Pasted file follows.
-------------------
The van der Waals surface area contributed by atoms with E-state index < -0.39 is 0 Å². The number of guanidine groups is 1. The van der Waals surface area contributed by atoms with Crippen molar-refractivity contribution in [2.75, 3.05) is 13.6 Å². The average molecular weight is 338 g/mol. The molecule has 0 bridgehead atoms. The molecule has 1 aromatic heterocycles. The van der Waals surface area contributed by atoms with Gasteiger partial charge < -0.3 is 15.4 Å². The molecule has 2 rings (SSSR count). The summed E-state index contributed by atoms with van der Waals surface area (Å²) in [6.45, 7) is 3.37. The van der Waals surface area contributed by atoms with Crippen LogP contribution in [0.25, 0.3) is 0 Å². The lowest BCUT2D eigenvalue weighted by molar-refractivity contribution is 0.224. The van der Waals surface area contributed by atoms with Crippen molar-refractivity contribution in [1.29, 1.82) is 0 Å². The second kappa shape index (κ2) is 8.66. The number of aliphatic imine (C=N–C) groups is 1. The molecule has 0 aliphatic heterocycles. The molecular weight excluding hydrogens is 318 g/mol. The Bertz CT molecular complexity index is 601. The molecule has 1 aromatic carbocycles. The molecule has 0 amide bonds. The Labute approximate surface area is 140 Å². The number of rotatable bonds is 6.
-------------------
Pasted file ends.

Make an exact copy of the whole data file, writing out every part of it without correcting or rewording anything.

The van der Waals surface area contributed by atoms with E-state index < -0.39 is 0 Å². The number of guanidine groups is 1. The van der Waals surface area contributed by atoms with Crippen molar-refractivity contribution in [2.75, 3.05) is 13.6 Å². The average molecular weight is 338 g/mol. The molecule has 0 bridgehead atoms. The molecule has 1 aromatic heterocycles. The van der Waals surface area contributed by atoms with Gasteiger partial charge < -0.3 is 15.4 Å². The molecule has 2 rings (SSSR count). The summed E-state index contributed by atoms with van der Waals surface area (Å²) in [6.45, 7) is 3.37. The van der Waals surface area contributed by atoms with Crippen LogP contribution in [0.25, 0.3) is 0 Å². The lowest BCUT2D eigenvalue weighted by molar-refractivity contribution is 0.224. The van der Waals surface area contributed by atoms with Crippen molar-refractivity contribution in [1.29, 1.82) is 0 Å². The second kappa shape index (κ2) is 8.66. The number of aliphatic imine (C=N–C) groups is 1. The molecule has 0 aliphatic heterocycles. The molecular weight excluding hydrogens is 318 g/mol. The Bertz CT molecular complexity index is 601. The molecule has 1 aromatic carbocycles. The molecule has 0 amide bonds. The Labute approximate surface area is 140 Å². The number of rotatable bonds is 6.